The 10 best punk rock movies
Punk rock has been a part of cinema ever since the music was created in places like Los Angeles, New York, and London in the mid to late '70s. Aside from the music, either live or on record, the big screen provided another medium to convey what punk truly stands for: not giving a fuck what anyone else says or thinks, having integrity, staying true to your identity, and rebelling against the status quo. Note that this list doesn't include documentaries on punk, only feature films. We now present our list of top 10 punk rock movies.
10. Pump Up the Volume (1990)
This films follows the story of protagonist Mark Hunter, played by a young Christian Slater. Hunter is a high school student in Phoenix, Arizona, who starts up his own pirate FM radio station a decade before the internet took over when underground radio stations meant a lot to younger people on the fringe of society. His leads two lives in the film: one is the shy, unspoken loner, and the other is the iconoclastic, angry, free-thinking DJ known as "Happy Harry On," a pseudonym that the anonymous shock jock takes on. After stirring things up at the school, with a suicide heard live on air, and revealing the dirty politics on the school campus involving grades and SAT scores, Hunter also pushes the boundaries with prank calls, simulated sounds of masturbation, vulgar jokes, rants about society, and most importantly music.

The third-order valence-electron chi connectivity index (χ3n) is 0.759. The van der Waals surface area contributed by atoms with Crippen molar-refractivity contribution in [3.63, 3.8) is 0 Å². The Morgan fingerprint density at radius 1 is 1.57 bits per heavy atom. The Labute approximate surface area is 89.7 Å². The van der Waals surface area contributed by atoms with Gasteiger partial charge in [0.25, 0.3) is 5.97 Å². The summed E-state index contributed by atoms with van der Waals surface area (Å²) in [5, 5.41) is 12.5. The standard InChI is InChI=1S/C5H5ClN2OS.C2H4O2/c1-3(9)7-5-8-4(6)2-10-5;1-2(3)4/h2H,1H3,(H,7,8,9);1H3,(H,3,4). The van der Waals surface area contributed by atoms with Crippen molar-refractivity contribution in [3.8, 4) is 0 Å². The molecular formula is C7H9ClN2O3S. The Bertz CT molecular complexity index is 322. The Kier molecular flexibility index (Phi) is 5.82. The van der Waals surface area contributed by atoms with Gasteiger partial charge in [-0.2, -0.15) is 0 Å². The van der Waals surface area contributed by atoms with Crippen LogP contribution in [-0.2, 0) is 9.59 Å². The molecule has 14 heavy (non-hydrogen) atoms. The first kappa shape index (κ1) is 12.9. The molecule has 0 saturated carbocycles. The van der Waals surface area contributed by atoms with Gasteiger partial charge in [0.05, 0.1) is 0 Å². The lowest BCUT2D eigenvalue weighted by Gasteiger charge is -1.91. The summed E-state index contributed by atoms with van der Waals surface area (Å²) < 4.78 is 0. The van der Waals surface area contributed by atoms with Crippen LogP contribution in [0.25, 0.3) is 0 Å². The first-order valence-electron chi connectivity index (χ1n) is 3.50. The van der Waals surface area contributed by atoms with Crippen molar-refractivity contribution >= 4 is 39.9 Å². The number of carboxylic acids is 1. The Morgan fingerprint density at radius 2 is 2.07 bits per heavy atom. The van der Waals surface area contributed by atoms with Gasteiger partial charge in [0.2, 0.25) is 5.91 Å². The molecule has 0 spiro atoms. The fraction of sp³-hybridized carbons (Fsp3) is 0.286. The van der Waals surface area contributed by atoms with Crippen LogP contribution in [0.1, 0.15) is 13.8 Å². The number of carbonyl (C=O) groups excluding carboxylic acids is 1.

Hunter refused to play the New Kids on the Block, Luther Vandross, or Vanilla Ice, what was popular on the radio at the time. Instead he blasted listeners' speakers with artists such as the Jesus and Mary Chain, the Beastie Boys, Soundgarden, Primal Scream, Ice-T, Rollins Band, Bad Brains, and the Pixies, among many others. Hunter shows the influence of Rodney Bingenheimer, Lenny Bruce, and Howard Stern all in one. Eventually the FCC gets involved, to stop Hunter's illegal radio show.
9. Control (2007)
This is a biopic about the life of the late Ian Curtis from the seminal yet short-lived U.K. band Joy Division. Married at a young age to his girlfriend Debbie, Curtis becomes a reclusive, depression-prone poet. In 1975, he is influenced directly by a live performance by the Sex Pistols to join a band put together by his friends, as the lead singer.
The film is a very sentimental tale of the manic ups and tragic downs of this charismatic, enigmatic, and suffering soul. Antics of Joy Division's early days are portrayed, including all the melodramatic infidelities, dysfunctional relationships, and instances of health problems and substance abuse. The film is based on the book Touching from a Distance by Deborah Curtis, and is named after the Joy Division song "She's Lost Control."
In real life as in the film, Curtis suffers from debilitating seizures, and is diagnosed with epilepsy, which leads to his eventual drug abuse and suicide by hanging himself in his parents' house, in May, 1980, just days before Joy Division was about to embark on a North American tour.